Tag Archive | greatest challenge

Getting bees hooked on flowers with nicotine


While some researchers have been busy developing a possible vaccine to help humans beat their nicotine cravings, others have been getting bumblebees addicted to the stuff. But the experiment wasn’t just an exercise in getting the bees buzzed, it was an investigation into whether or not the drug could influence the insects’ ability to learn the color of flowers. Hint: It can.

They sure do love their bumblebees over at Queen Mary hooked on flowers. Researchers there have previously taught the pollinators how to push a ball around a playing field, and pull a string to get food rewards. In a further demonstration of how a creature with a brain about the size of a pin head can be trained to execute particular behaviors, researchers there used nicotine-laced nectar on artificial flowers to see if they could get the creatures to show a preference for one color over another.

So they laced blue flowers with a plain sugar solution and purple flowers with a sugar solution containing nicotine. They then set 60 different bees lose in their artificial garden to see how they behaved. Sure enough, the bees showed a clear preference for the nectar that was doped with nicotine in the purple flowers. Interestingly though, the bees were repelled by the nicotine-containing flowers if the concentration of the chemical was too high.

The researchers then reversed things: They laced the blue flowers with the nicotine solution and the purple flowers with the plain nectar. The bees continued to fixate on the purple flowers however, showing that they had associated the color with the reward, even if they could get a nicotine buzz by visiting the other flowers (pin-head-sized brain, remember?).

“Flowers typically reward pollinators ‘honestly’ with rewards such as sweet nectar, but nature’s trick box is endlessly resourceful, said professor Lars Chittka from QMUL’s School of Biological and Chemical Sciences. “Some plant species gain an unfair advantage over competing species by spiking their nectar with addictive substances, such as nicotine in tobacco flowers.”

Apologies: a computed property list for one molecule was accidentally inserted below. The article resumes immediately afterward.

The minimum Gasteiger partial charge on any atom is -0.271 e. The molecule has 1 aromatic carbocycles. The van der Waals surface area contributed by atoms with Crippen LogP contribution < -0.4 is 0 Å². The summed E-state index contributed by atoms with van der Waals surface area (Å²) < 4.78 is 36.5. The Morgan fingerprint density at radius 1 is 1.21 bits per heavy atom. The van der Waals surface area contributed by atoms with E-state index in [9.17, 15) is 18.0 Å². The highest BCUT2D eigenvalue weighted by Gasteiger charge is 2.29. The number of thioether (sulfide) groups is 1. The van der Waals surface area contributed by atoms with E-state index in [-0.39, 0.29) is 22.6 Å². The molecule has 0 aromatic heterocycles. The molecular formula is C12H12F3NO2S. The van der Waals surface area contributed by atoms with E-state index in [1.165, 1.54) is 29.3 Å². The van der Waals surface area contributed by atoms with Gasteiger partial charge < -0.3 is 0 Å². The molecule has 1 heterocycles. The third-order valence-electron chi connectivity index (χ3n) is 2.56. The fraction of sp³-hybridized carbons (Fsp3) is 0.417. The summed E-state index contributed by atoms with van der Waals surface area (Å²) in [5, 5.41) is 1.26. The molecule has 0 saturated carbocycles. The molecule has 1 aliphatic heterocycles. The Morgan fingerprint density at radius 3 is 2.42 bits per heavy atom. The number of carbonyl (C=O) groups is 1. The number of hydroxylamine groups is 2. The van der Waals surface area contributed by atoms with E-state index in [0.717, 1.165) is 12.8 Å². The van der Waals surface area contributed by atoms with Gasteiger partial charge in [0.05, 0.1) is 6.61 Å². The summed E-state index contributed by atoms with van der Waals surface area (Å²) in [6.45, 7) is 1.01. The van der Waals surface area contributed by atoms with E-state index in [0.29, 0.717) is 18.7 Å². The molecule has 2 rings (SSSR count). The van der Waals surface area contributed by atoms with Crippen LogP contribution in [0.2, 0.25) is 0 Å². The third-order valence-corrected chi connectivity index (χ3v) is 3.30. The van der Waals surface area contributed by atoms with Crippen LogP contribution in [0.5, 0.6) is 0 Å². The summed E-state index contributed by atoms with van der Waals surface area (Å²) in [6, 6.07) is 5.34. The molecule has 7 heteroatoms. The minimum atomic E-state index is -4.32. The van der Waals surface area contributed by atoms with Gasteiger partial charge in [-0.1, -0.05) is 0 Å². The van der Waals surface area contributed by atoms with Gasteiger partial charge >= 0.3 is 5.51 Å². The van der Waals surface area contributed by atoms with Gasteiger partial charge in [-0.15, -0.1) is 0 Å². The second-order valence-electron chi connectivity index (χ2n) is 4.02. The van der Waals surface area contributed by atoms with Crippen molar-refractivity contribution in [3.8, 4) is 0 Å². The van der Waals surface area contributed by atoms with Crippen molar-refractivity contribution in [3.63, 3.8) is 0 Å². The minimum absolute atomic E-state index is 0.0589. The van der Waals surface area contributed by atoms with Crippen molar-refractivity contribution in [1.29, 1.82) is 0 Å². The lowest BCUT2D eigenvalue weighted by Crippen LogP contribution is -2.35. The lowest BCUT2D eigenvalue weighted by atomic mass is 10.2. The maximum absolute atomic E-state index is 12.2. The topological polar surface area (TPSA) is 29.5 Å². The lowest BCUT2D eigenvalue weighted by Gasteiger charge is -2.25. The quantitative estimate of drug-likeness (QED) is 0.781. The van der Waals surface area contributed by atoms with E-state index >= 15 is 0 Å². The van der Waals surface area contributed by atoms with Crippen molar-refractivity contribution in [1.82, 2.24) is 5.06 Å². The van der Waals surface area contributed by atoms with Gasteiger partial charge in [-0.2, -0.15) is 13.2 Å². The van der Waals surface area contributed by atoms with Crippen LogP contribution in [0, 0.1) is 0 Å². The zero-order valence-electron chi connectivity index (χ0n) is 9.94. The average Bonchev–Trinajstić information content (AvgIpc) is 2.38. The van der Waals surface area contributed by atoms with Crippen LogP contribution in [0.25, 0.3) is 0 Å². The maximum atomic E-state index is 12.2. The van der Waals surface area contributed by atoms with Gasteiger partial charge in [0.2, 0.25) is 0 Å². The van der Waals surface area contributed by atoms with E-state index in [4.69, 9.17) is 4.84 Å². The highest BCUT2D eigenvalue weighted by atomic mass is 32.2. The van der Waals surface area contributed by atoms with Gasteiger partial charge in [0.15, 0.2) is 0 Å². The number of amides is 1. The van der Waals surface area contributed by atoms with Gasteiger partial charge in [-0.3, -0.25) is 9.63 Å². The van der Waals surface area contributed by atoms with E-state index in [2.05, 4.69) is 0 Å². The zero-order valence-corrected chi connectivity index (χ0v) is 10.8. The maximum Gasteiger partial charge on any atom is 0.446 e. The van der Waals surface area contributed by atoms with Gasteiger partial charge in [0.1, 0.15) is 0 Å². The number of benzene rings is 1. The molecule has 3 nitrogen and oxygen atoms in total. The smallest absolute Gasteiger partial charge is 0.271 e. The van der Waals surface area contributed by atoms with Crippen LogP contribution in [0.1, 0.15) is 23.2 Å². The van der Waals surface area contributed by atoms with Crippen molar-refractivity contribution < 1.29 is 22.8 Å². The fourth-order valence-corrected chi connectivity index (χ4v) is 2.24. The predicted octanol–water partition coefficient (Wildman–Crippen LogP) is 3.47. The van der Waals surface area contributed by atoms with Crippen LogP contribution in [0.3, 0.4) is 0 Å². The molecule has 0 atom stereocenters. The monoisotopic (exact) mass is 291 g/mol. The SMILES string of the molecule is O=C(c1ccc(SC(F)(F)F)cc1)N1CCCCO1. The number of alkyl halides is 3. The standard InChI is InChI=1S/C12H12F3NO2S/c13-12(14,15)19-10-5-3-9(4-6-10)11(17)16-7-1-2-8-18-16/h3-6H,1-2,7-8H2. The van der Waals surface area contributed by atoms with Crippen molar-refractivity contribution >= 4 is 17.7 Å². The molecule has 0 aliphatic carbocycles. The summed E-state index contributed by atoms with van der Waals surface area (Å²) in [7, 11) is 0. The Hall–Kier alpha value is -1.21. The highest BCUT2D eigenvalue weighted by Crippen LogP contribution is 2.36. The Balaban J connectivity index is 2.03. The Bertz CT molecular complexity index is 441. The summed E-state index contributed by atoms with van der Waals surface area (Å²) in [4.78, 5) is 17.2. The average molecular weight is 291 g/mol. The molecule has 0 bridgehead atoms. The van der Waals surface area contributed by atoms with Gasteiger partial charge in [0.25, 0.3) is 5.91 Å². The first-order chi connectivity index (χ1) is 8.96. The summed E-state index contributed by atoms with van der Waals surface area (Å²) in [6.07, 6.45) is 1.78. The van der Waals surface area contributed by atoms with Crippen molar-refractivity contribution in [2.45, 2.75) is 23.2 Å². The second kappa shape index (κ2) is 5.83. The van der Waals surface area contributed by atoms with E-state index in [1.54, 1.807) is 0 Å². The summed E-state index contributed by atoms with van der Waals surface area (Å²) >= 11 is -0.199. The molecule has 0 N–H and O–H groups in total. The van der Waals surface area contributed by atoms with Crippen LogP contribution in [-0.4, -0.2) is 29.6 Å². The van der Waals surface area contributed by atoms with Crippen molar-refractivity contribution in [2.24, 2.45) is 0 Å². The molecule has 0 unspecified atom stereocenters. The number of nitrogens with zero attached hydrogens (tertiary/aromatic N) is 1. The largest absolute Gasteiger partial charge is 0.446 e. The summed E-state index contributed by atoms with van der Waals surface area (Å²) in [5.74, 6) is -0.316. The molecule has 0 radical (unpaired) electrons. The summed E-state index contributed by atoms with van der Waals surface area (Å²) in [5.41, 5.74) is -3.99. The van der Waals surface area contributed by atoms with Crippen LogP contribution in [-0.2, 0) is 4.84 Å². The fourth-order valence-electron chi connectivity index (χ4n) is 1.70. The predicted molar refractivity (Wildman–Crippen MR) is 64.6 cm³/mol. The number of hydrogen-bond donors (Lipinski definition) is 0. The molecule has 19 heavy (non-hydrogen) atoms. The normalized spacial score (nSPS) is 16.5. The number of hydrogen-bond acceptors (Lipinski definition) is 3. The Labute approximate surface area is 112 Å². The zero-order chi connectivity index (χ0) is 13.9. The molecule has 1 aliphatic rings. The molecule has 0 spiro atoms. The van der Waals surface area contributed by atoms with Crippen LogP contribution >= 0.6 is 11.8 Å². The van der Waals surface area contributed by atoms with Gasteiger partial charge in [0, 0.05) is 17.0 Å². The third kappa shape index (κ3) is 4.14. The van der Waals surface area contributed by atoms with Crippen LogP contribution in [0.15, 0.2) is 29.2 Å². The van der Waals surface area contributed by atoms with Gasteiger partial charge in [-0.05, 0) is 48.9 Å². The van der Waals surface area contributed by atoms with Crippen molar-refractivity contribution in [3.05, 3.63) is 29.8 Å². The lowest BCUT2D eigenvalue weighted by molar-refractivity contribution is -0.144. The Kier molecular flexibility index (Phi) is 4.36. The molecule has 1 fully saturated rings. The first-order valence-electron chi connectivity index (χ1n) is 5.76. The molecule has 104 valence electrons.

While the experiment might seem a bit obvious – of course bees would prefer a buzz-bringing solution over plain sugar water – the researchers say it opens the door to wide range of future studies analyzing ways in which plants might out compete each other for the attentions of insects that can spread their pollen.

For More Information: Michael Franco


If you’re after a cottage garden for spring, it’s time to get sowing


If you’re after a big display of spring and summer flowers next year, you should sow seeds before the cold weather sets in.

Right now’s a good time to sow annuals and perennials including wildflower meadows. Wallflowers, poppies, delphiniums, Stephenson, acanthus, aquiline, pansies, violas, primulas and many more flowers are easily grown from seed.

There’s a far wider choice of varieties if you sow your own rather than seeing which seedlings are on offer at the garden centre next spring. Seeds are much cheaper too! One packet of seed will give you enough seedlings for generous swathes of blooms


Delphinium cultivator. Large-grade delphiniums can be expensive in spring. Plant seed in autumn and they’ll flower in early November; deadhead and they’ll bloom again in February. Look for ‘Dwarf Fountains Mix’ for a wide range of pink, mauve, blue and purple flowers on stocky plants, or ‘Pacific Giants Mix’ for the back of the border and as cut flowers.

Our pictures show seven flowers to tempt you but there are hundreds more to choose from. For the widest selection of tempting blooms browse these online seed catalogues.
* Kings Seeds
* Egmont Seeds
* Wildflower World
* Yates
* McGreggor’s
* Owairaka Seeds


‘Zinfandel Peach Blush’ is a double-flowered crested zinnia in shades of cream, peach and salmon. It’s a superb cut flower, with strong stems reaching 75cm high. A 2014 Electroscope Novelty Award winner, this hardy annual flowers over several months. From Kings Seeds.


Snapdragons (Antirrhinum magus) are excellent for bedding, borders and cut flowers. Pictured is double-flowered ‘Twinny Peach‘ from Edmonton Seeds.